Introduction to this section:
The objective is to honestly assess — not sell or slam — books on the market. The title will link to Amazon, because it’s easy for everyone, but feel free to support your local independent bookstore!
What if it’s Not Alzheimer’s? Edited by Lisa Radin and Gary Radin (2003/updated)
Revisions over the years (especially chapters on pharmaceutical therapies) sustain this book’s relevance as a guide to coping with any type of dementia. My first read, I’ll admit, frustrated me. But my husband had just been diagnosed with Frontotemporal dementia, and I felt like the victim of a hit-and-run, lying in the street mumbling what just happened? (or something less polite) after getting clipped by an 18-wheeler. Nothing gave me the information I wanted: How to help my husband get well. On some level, everything seemed too basic, confusing, irrelevant, or inadequate. But when I circled back, I wished I’d been able to absorb more content initially. Good stuff here.
What I like:
It begins with a concise overview of different types of dementia, The structure is clear (Part 1: Medical; Part 2: Managing Daily Care; Part 3: Caregiver Resources), each section has a distinct focus, and chapters are written by a cadre of notable scientists and physicians — all leaders in the field.
…one of the most important differences between the frontotemporal dementia syndromes and Alzheimer’s disease is that the frontal dementias primarily affect behavior, often early and severely. It is this factor, perhaps more than any other, that makes caring for a frontal dementia sufferer so much more of a challenge.
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Loss of self-awareness is one of the hallmarks of FTD…. In fact, when frontal dementia patients are asked to describe their current personality and behaviors, many will state that there is “nothing wrong with them” and will describe themselves as they once were, even misreporting factual information about themselves.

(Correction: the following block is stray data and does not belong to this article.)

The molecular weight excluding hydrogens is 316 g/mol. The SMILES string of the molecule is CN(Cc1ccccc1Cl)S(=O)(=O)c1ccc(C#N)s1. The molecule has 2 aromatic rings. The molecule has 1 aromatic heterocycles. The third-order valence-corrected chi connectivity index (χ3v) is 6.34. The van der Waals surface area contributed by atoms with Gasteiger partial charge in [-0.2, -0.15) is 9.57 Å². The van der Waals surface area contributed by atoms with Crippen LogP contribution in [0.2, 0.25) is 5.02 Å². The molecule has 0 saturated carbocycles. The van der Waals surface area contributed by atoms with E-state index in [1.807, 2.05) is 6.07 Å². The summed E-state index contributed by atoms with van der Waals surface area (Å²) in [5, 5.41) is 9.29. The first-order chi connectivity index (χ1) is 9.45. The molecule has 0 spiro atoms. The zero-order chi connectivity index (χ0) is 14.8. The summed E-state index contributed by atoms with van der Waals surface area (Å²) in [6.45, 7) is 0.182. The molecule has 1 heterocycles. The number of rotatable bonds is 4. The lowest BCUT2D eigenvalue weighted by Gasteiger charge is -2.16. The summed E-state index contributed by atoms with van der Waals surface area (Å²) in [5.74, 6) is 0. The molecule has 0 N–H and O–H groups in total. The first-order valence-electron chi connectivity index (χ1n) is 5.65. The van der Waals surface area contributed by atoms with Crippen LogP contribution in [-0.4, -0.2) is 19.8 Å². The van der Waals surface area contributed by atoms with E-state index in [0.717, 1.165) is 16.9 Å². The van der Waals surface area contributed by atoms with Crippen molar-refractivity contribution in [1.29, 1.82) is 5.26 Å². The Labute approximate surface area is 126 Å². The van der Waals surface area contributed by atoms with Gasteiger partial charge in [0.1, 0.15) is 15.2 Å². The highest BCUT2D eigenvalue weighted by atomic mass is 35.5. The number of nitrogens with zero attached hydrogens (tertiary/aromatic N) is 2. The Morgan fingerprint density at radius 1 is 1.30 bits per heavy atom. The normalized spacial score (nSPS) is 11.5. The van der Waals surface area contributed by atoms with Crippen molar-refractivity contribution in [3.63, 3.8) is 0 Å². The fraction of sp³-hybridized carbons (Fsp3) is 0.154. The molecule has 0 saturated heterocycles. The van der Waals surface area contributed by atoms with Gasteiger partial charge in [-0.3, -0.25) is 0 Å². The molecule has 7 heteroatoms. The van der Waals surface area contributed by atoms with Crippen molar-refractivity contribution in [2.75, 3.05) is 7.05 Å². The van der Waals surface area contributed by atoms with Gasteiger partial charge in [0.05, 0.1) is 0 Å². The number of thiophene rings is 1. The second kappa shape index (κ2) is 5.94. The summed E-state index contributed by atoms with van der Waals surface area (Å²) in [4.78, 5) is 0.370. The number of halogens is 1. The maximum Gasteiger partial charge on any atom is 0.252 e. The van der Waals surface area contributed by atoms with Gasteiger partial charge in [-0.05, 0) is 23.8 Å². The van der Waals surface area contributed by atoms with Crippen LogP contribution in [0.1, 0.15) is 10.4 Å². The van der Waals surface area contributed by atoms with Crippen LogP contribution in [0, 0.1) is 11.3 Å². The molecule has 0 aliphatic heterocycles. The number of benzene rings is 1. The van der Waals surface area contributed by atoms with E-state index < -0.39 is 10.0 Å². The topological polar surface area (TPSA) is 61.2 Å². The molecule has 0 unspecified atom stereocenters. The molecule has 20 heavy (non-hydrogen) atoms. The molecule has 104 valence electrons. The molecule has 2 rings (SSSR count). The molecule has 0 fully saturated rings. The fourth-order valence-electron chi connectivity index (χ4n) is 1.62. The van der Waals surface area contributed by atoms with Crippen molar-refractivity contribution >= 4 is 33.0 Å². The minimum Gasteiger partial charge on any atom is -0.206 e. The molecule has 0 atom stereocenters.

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It is important to realize that this is not a case of psychological denial, as if the patient refuses to admit changes that could be perceived as shortcomings. This is, in fact, a brain-based disorder that prevents patients from accurately perceiving and interpreting new information about their behavior that would challenge their longstanding self-image.
A caregiver’s attempts to hold up a mirror to the patient will often result in escalating a fruitless power struggle.
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This lack of insight actually presents much more of a burden for the caregiver than for the patient, who is oblivious to what would probably be devastating information about their progressive loss of abilities and the dramatic change from their previously held standards of behavior.
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You are loving someone, living with someone, looking at someone who has become somebody else. This requires a tremendous supply of courage to keep going forward.
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Instead of getting over it, which seems impossible because it is, those who are experiencing a great loss need to “get on with it.” This simply means getting on with life: as it is, each minute, each hour, each day.
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Life is what you do with fifteen minutes.